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We imagine ourselves enthralling our audience not only with our amazing miracles but also with our elegance on stage, our panache, charisma, dash, and flair.
Most of us don’t get that far, though. Setting foot on Las Vegas is an impossibility when one can’t even get an appointment at the US Embassy to get a visa. The great majority of our kind will merely content ourselves with gigs to do Run Rabbit Run at somebody’s backyard during a kid’s 7th birthday party.
And what panache, charisma, dash, and flair are you talking about? You can’t aspire to have them in front of noisy kids who wouldn’t appreciate your artistry. All they want is for you to produce that confounded rabbit and be done with your show.
Now, where am I going with this?
I’m not really sure. I love to ramble. Today is one of those days I’m inclined to write in a discursive and aimless way about becoming a clumsy magician.
I think Darwin’s principle of Natural Selection has to do with how a magician evolves over the year. Whether he becomes an elegant or clumsy performer is a function of evolution.
If he gets to perform in Broadway or in beautiful theaters, a magician will hone his skill and performing style to suit his type of venue. In short, as my Biology teacher had taught me in high school, the magician adapts to his natural habitat.
Adapting to one’s natural habitat works in the other direction as well—the one opposite to elegance, which is clumsiness.
If a magician’s usual performing venue is the birthday party circuit—where he often stumbles upon brats, kids from hell, and sons of Satan and engages them in battles of wits—the natural consequence is that he’d probably evolve into a hardened performer. The one impervious to the slings and arrows of children’s heckling. Over the years, he will develop many skills and attributes, but elegance will probably not be one of them.
Worse, if he doesn’t watch for the pitfalls, he may grow into a clumsy magician.
How to avoid becoming one?
Here are some things to be aware of:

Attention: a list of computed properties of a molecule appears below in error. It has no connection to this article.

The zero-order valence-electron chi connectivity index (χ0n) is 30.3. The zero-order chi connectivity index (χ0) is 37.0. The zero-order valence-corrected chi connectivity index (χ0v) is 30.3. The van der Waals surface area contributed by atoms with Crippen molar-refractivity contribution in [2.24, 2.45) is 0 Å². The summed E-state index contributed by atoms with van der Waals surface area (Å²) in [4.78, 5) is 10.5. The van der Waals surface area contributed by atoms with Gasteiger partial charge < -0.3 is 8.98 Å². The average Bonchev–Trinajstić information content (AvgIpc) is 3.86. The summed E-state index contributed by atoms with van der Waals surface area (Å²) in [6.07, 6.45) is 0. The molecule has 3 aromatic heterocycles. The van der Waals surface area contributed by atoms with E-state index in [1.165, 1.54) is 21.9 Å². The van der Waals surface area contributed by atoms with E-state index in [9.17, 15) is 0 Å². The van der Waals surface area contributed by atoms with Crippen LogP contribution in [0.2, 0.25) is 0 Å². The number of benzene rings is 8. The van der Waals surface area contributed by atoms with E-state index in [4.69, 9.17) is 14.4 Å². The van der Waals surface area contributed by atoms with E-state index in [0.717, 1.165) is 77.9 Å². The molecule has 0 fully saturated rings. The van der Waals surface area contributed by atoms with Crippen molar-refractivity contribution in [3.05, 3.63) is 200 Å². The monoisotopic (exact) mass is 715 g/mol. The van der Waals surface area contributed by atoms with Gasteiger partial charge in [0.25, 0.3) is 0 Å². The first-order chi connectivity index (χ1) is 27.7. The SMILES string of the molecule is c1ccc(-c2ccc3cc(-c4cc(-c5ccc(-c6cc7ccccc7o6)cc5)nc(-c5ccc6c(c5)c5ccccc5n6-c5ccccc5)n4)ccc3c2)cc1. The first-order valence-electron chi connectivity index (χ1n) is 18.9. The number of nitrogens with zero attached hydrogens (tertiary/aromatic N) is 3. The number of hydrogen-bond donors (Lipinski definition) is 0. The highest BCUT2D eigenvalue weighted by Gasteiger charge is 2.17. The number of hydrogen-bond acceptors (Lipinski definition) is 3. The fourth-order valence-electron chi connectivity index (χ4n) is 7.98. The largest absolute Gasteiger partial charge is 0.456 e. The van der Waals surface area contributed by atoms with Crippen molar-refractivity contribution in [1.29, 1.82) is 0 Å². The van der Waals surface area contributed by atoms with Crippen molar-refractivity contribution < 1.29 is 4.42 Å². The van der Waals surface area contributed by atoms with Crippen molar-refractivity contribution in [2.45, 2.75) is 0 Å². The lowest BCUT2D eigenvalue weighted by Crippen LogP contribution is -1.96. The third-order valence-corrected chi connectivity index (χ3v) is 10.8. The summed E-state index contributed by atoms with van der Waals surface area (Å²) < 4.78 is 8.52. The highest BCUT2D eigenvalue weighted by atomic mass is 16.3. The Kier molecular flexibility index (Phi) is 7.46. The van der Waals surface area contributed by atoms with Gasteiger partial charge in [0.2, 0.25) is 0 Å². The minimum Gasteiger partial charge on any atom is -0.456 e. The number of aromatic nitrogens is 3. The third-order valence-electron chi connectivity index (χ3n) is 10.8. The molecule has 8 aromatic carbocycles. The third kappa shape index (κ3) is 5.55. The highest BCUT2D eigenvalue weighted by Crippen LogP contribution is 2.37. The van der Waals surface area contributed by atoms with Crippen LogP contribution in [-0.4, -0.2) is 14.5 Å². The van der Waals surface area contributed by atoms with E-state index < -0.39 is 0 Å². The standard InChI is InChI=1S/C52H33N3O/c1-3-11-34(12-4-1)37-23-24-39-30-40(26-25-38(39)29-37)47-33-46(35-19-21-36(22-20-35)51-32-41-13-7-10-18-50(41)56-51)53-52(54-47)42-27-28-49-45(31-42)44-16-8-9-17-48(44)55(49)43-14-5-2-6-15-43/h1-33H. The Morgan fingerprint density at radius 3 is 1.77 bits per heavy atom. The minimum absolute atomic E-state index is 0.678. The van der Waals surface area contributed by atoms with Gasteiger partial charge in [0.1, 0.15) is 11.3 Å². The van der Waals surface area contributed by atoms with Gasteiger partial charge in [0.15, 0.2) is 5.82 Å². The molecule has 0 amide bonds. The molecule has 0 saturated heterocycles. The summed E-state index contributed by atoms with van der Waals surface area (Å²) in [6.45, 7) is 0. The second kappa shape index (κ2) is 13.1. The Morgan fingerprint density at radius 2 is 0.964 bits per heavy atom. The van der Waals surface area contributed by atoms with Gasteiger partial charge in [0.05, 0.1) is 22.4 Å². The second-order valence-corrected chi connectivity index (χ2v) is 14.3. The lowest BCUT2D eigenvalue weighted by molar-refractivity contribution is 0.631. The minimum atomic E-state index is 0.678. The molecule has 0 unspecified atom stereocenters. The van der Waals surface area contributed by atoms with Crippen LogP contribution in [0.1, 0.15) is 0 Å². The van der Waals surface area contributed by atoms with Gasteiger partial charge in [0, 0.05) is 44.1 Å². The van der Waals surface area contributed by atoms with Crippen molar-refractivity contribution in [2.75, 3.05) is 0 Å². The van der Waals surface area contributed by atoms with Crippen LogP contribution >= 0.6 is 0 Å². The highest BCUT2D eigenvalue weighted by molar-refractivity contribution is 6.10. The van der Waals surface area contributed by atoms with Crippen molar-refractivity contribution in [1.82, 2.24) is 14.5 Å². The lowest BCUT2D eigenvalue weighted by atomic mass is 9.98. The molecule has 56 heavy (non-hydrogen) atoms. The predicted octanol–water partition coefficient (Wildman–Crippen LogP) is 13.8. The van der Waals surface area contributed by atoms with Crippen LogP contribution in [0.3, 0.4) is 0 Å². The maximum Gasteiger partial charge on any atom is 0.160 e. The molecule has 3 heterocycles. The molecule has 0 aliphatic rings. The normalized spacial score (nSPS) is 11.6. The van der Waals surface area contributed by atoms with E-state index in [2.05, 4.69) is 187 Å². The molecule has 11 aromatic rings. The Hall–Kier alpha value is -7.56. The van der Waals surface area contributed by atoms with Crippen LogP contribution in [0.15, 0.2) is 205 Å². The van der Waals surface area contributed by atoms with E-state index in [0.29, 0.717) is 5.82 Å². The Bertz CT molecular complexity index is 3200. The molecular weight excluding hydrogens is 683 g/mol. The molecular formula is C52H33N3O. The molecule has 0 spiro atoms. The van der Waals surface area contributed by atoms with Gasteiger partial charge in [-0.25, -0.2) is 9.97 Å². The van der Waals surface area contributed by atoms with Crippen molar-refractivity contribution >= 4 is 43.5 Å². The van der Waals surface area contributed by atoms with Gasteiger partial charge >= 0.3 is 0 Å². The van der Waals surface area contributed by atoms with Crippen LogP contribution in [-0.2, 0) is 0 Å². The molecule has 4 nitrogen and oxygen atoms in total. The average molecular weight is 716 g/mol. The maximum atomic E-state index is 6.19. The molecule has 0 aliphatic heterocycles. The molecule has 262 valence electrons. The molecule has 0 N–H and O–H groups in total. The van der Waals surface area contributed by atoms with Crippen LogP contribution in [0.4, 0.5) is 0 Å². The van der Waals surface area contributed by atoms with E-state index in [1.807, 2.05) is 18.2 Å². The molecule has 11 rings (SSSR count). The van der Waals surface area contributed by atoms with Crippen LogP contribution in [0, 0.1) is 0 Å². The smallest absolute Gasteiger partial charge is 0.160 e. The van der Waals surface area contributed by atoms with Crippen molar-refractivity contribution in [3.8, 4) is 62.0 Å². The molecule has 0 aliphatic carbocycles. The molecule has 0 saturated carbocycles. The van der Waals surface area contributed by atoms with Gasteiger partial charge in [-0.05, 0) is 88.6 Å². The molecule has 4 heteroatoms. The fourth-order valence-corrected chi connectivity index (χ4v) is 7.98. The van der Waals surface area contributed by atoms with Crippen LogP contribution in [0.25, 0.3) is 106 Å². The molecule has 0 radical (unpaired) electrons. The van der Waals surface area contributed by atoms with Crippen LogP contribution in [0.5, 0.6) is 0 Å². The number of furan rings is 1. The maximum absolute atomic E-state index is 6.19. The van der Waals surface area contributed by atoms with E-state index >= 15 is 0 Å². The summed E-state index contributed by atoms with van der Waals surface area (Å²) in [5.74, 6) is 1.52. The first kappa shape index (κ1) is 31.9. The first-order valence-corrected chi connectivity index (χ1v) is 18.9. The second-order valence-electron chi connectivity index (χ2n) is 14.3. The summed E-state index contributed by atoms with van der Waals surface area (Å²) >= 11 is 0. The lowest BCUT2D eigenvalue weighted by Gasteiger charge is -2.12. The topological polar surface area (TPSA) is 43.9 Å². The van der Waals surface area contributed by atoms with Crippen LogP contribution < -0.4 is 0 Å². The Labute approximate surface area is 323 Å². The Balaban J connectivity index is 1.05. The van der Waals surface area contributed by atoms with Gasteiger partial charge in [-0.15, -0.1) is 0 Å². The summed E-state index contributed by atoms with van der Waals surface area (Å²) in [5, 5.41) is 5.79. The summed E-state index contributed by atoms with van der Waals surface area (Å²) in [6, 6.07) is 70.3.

1. Mirrors, Mirrors on The Wall, Whose the Clumsiest Magician of All? Don’t perform magic with shiny walls or objects around you. Mirrors are shiny, so don’t perform using it as your background. People will not be laughing at your jokes. They will be laughing at the tricks you expose when you perform with a mirror behind you.
2.The Sword of Damocles Over Your Head. Still about mirrors, don’t watch only for those located behind you or at your sides. Beware of mirrors overhead. Believe it or not, some architects design hotel ballrooms and function rooms with glass ceilings. They reflect light as efficiently as mirrors. Performing under a glass dome is a sure way to make you clumsy. You will be constantly conscious of what your are flashing and won’t be able to concentrate fully on your act.
3. Don’t Spit in the Wind. A sudden gust of wind, or even a gentle breeze, can wreak havoc on your performance, especially if you are doing a candle routine or silk magic. Even indoor, a draft from the airconditioner can make you look clumsy when the airflow swings the ball-on-IT this way and that.
4. Don’t Go Back to Nature. You are not on National Geographic, so why perform at 12 noon, in an open field, wearing a tuxedo to hide the body loads?
The answer is because the budget is right.
I did this once or twice over the years. Those types of venue quickly turned me into a candidate for the Clumsiest Magician of the Year award. I had promised myself not to accept those gigs anymore, but sometimes the booker is persuasive and has the money to charm me.
Still, if you don’t want to do a clumsy performance, and if you can help it, don’t perform outdoor.
- Fashion in Magic: Dressing Up in a Costume (innermagicclub.wordpress.com)
- Demystifying Stages (innermagicclub.wordpress.com)
- Magic and the brain (newscientist.com)
- Laughs Per Minute (innermagicclub.wordpress.com)